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Baker v. McCorkle

United States District Court, S.D. Indiana, Indianapolis Division

March 20, 2018

Christopher Baker, individually and on behalf of the present and future inmates of Henry County Jail, Plaintiff,
v.
Richard McCorkle, individually and in his official capacity as Sheriff of Henry County, Bruce Baker, Kim Cronk, Ed Yanos, Richard Bouslog, Robin Reno-Fleming, Steven Dugger, Nathan Lamar, Clay Morgan, Michael Thalls, Harold Griffin, Henry County Commissioners, and Henry County Council, Defendants.

          ORDER

          Hon. Jane Magnus-Stinson, Chief Judge

         Plaintiff Christopher Baker brings this action on behalf of current or future persons confined at the Henry County, Indiana Jail (the “Jail”), and alleges that the Jail is overcrowded in violation of his and the class members' constitutional rights. The Court certified this matter as a class action for the purpose of seeking injunctive relief, and Mr. Baker moved to approve notice to the class. The Court approved a version of class notice that incorporated elements of notices proposed by Mr. Baker and Defendants, and Defendants now object to the Proposed Class Notice. The Objection, [Filing No. 118], is now ripe for the Court's decision.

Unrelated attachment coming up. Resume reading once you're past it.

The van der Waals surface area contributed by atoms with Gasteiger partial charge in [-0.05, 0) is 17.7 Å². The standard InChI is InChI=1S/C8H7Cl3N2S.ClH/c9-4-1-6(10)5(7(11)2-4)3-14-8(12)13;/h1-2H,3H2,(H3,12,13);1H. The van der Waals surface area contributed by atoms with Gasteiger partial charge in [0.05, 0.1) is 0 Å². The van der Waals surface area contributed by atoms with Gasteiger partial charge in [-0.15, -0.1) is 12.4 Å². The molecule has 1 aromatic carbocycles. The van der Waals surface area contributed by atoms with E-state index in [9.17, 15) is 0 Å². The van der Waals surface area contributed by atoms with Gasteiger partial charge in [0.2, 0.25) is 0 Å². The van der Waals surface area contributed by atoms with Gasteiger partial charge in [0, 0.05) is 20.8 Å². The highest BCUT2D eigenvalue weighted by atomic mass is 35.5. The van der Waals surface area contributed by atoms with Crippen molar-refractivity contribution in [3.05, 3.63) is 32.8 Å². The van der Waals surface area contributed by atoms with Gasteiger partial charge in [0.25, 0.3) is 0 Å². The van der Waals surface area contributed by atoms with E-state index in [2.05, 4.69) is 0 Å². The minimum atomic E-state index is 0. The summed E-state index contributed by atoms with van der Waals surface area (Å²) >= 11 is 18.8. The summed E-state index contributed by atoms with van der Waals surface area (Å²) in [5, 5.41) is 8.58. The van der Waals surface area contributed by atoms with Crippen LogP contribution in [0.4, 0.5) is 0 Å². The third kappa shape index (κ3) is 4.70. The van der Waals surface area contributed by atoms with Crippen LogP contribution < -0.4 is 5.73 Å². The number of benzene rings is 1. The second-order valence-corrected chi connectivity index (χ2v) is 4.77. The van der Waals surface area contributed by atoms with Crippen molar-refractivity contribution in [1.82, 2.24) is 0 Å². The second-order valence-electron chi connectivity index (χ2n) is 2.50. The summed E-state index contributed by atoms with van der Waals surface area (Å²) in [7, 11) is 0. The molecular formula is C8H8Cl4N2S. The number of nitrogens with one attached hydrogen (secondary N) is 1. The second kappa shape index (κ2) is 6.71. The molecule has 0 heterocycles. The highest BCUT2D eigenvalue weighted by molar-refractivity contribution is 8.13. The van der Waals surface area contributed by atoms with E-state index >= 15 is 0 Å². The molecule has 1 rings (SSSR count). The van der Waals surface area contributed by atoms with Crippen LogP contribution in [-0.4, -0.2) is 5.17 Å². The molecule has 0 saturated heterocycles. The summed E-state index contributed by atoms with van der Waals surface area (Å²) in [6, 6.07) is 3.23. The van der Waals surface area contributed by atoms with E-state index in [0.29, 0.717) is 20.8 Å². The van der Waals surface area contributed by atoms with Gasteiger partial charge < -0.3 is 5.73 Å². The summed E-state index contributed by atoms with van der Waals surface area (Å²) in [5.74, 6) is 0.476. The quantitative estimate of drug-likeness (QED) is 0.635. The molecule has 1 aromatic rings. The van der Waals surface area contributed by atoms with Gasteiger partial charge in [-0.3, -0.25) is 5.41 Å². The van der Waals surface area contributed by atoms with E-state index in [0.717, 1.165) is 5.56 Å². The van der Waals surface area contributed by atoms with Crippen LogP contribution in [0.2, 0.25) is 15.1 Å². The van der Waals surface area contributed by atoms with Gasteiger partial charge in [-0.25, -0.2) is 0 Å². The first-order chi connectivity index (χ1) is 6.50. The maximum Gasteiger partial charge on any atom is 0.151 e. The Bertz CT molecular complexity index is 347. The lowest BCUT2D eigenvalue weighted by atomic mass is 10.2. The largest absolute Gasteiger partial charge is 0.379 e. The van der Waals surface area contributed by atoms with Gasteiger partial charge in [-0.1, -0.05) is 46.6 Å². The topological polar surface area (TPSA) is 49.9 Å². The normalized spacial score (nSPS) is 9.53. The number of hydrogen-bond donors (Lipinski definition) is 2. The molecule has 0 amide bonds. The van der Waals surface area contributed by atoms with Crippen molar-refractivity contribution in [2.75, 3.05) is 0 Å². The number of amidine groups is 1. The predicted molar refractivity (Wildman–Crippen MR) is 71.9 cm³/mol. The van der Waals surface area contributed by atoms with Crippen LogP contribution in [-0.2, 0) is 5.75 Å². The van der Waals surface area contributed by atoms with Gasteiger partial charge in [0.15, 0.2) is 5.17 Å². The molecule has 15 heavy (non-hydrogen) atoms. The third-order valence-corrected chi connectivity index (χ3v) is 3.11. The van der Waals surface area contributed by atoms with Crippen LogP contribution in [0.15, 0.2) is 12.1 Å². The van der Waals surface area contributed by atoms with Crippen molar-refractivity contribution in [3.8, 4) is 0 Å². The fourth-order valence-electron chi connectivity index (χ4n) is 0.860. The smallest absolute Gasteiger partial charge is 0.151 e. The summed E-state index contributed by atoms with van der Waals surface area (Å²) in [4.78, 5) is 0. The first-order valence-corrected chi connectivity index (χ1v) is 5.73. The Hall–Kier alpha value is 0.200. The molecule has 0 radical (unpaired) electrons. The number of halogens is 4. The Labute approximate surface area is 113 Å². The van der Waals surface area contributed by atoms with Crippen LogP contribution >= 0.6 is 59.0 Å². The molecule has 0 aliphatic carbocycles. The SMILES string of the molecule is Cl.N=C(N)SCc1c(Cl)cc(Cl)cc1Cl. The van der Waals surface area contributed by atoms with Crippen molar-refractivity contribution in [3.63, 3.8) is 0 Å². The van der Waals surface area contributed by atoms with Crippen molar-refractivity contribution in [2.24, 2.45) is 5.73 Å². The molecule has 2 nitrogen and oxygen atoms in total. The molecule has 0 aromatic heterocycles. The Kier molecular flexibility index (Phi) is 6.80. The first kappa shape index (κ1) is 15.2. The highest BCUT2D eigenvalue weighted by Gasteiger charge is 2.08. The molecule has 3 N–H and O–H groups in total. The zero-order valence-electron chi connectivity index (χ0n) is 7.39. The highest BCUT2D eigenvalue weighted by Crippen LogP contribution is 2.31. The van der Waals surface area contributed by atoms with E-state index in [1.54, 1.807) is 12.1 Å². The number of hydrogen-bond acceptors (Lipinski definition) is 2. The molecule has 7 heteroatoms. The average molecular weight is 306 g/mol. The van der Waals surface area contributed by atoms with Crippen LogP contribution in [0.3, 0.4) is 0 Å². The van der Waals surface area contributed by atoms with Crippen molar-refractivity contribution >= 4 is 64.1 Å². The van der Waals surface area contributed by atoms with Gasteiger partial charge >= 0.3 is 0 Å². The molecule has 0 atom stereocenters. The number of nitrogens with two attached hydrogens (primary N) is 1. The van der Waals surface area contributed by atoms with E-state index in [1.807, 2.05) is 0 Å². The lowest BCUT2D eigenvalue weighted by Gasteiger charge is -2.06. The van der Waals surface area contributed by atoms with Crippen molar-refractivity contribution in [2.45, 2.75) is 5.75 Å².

I.

         Background

         On July 28, 2017, the Court granted Mr. Baker's Motion for Class Certification in this matter, and certified the following class:

Any and all persons currently confined, or who will in the future be confined in the Henry County Jail, as of the date the Complaint was filed, November 4, 2016.

[Filing No. 85 at 2.] The Court had clarified in an earlier order that it would certify a class only for the purpose of claims seeking declaratory and injunctive relief, and not with respect to any personal injury claims. [Filing No. 82 at 18, n.6 (“The Court clarifies that it will not be certifying a class with respect to any personal injury claims members of the class may have as a result of jail overcrowding. Because adjudicating those claims would necessarily involve highly individualized issues, class treatment is not appropriate. In any event, the Court does not read the Motion for Class Certification to request certification of personal injury claims”).]

         The Court then ordered the parties to file a Report which either attached an agreed proposed notice for the Court's consideration, or advised the Court regarding the status of preparing such a notice. [Filing No. 85 at 2.] Mr. Baker filed a Report on September 15, 2017, stating that the parties could not agree on a form of notice, and attaching a Proposed Notice. [Filing No. 101; Filing No. 101-1.] Defendants filed an Objection to Proposed Notice to Class on September 22, 2017, setting forth various objections to Mr. Baker's Proposed Notice including that the description of the class in Mr. Baker's Proposed Notice was not the same as the class definition approved by the Court. [Filing No. 105 at 1.] Defendants filed their own Proposed Notice. [Filing No. 106; Filing No. 106-1.]